Chinese envoy proposes 'Treaty of Good Neighbourliness' with India

China’s ambassador to India, Luo Zhaohui, has spelt out a four-step road map to implement a “long term vision for China-India relations”, that would reduce tensions at a time when Beijing has reacted strongly to the Dalai Lama’s recent visit to Arunachal Pradesh.

Speaking in New Delhi today, Luo recommended that Beijing and New Delhi “start negotiation on a China-India Treaty of Good Neighbourliness and Friendly Cooperation.” He highlighted how well the 1993 Treaty for Peace and Tranquillity on the Sino-India Border had worked, but did not elaborate what exactly the new treaty would entail.

He also recommended striving for “an early harvest on the border issue while maintaining peace and tranquillity in the border areas”, aligning China’s “One Belt, One Road” (OBOR) initiative with India’s “Act East Policy”, and restarting talks on a China-India Free Trade Agreement.

In a startling suggestion that the Chinese government has never made publicly before to break the logjam on border negotiations, the envoy suggested that the two sides agree to demarcate the Sino-Indian border in Sikkim.

Until 2003, Beijing had not even recognised Sikkim as a part of India. The northeastern state was assimilated into India in 1974, angering China.

Taking note of India’s objection to the China-Pakistan Economic Corridor (CPEC), which passes through Jammu & Kashmir’s Gilgit-Baltistan area, which Pakistan currently controls, Luo proposed changing the name of the infrastructure corridor to accommodate New Delhi’s concerns.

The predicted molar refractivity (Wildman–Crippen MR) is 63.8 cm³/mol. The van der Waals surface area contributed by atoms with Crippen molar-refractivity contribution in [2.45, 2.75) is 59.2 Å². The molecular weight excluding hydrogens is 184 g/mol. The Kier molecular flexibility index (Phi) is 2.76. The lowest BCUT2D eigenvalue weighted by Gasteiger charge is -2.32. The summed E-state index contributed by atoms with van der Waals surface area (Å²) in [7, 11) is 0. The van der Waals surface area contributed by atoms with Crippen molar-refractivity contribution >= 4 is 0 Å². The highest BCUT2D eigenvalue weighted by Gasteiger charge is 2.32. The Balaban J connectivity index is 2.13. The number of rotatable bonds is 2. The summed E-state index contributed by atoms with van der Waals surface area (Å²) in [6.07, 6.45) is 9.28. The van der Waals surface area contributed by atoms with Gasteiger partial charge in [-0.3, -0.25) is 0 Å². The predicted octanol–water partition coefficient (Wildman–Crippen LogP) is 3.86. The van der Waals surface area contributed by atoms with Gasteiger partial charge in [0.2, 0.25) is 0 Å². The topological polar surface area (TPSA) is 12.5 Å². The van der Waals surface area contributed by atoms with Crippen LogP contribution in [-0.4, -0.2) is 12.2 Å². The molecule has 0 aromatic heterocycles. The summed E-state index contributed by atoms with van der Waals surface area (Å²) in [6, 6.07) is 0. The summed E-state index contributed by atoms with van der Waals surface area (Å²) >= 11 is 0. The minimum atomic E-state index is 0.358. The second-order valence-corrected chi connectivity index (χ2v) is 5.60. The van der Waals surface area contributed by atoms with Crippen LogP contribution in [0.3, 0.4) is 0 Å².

“If Indian friends find the name of the CPEC improper, I personally think we could change it into the China-Pakistan-India Economic Corridor or South Asian Economic Corridor”, said the envoy.

Dismissing Indian apprehensions that China always puts Pakistan first, Luo said Beijing had changed its position on the Jammu & Kashmir dispute to accommodate Indian concerns.

“[On Kashmir], we supported the relevant UN resolutions before 1990s. Then we supported a settlement through bilateral negotiation in line with the Simla Agreement. This is an example of China accommodating India’s concerns”, he said.

Former Indian foreign secretary, Kanwal Sibal, points out that the mention of the Simla Agreement was significant, with Pakistan currently trying to walk away from the bilateral format and raising the Kashmir issue in the United Nations. The Simla Agreement stipulates that New Delhi and Islamabad would resolve all outstanding disputes bilaterally.

Answering a question about why Beijing had reacted with unusual anger to the Dalai Lama’s recent visit to Tawang, in Arunachal Pradesh – which he had visited earlier in 2009 – Luo stated: “Both sides understand each others’ positions on so-called Arunachal Pradesh. But, for the first time since 1957, an Indian president met the Dalai Lama.”

President Pranab Mukherjee had received the Dalai Lama in December at Rashtrapati Bhawan, when the Tibetan Buddhist leader was invited to a children’s summit. Thirty years earlier, President R Venkatraman had received the Dalai Lama. And 31 years before that, in 1956, President Radhakrishnan had met the young Dalai Lama who was visiting India for a World Buddhist Conference. 

That was two years before the Dalai Lama became a Chinese bugbear when he fled from Lhasa, crossed into India near Tawang and was granted refuge by New Delhi. In the opinion of many analysts, this was a key cause for the 1962 war.

The Chinese envoy was speaking at the United Services Institution, a military-linked think tank.

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